Jun 8, 2015 · 2 minutes

Apple wants to convince its customers that they can trust it with their data.

The company made what can only be described as a metric ass-ton of announcements at its annual developer conference in San Francisco today. Most of its software has been changed in some way, and while those changes are compelling, none are as important as Apple's commitment to privacy.

Some of those tweaks gave Apple the opportunity to collect personal data. Consider the updates made to Spotlight, which will now show information about the weather or professional sports in addition to data gathered from consumers' devices, all of which could have been a huge blow to privacy.

Yet the company has promised that this information won't be shared with others in most instances, and if data is shared with other companies, it's anonymized and won't be connected to a customers' existing Apple ID. That's a big change from the previous version of Spotlight, which was a bit of a snitch.

Then there was the introduction of News, a service that gathers articles from a variety of sources and presents them in a single feed. Apple could have easily set it up so that information about what people read, on what device they read, and whether or not they've interacted with any of the ads shown in the service.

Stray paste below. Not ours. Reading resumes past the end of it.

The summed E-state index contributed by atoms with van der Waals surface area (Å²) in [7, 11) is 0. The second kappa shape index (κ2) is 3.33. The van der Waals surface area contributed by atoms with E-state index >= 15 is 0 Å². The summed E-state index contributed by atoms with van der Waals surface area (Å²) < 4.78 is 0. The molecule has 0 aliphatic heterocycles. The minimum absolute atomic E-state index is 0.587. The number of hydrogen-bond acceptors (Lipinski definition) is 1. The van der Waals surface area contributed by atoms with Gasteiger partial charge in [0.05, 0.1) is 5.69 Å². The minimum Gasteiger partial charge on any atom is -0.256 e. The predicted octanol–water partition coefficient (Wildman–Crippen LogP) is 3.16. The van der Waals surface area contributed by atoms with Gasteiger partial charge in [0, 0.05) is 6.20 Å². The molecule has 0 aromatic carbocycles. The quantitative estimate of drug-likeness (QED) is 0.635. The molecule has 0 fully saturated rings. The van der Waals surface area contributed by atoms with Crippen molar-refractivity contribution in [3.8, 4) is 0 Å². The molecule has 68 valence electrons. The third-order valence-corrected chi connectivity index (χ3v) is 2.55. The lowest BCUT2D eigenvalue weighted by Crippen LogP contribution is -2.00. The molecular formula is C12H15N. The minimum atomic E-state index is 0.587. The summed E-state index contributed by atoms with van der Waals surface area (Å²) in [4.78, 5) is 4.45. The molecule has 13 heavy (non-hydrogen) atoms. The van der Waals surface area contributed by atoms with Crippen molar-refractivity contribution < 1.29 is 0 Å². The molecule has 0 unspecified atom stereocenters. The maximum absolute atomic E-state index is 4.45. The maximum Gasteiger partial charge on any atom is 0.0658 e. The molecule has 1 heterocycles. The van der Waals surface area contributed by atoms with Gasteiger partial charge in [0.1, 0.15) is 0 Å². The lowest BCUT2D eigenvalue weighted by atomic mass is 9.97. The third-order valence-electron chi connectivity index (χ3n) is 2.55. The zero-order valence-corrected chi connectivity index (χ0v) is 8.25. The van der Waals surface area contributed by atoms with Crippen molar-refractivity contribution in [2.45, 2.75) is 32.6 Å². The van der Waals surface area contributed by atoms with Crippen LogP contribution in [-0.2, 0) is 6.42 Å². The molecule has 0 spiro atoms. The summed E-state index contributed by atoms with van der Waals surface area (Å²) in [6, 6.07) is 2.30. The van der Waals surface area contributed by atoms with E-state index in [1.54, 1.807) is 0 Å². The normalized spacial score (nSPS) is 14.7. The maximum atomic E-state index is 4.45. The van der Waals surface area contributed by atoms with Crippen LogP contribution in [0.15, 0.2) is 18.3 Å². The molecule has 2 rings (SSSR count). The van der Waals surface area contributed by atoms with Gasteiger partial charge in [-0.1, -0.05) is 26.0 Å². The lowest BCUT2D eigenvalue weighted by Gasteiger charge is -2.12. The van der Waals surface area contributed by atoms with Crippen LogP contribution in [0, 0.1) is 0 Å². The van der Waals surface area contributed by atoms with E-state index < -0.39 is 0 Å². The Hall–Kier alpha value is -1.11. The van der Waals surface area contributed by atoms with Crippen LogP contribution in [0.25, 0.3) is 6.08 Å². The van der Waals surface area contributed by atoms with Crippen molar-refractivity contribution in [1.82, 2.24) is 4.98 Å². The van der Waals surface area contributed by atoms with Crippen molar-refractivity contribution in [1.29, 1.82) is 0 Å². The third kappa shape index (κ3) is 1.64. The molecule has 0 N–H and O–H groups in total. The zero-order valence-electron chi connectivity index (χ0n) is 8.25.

Yet, again, the company says that none of this information will be sold to third parties. Despite several announcements that could've given Apple access to a smorgasbord of personal information, the company is making one thing clear: It doesn't want to be seen as a company that profits from the erosion of privacy.

Apple has also added two-factor authentication to iCloud. That feature should've been included from the beginning -- seriously, why did it take so long for Apple to join other tech companies in implementing this safeguard? -- but at least it's finally being included in a service many millions of people are using.

I would still be wary of trusting Apple with all this information. Even if it's stored on the device, or anonymized, it could still be compromised eventually. Apple is making all the right moves, though, so I for one am more likely to trust it with my data than I am to trust Google Now or other companies' products.

Apple has shown that people don't have to sacrifice their privacy in exchange for convenience. Google has made that trade-off seem natural; how's it going to make its products smarter if it can't feed them more private data? These new products show that, in theory, there are healthier ways to eat that brain food.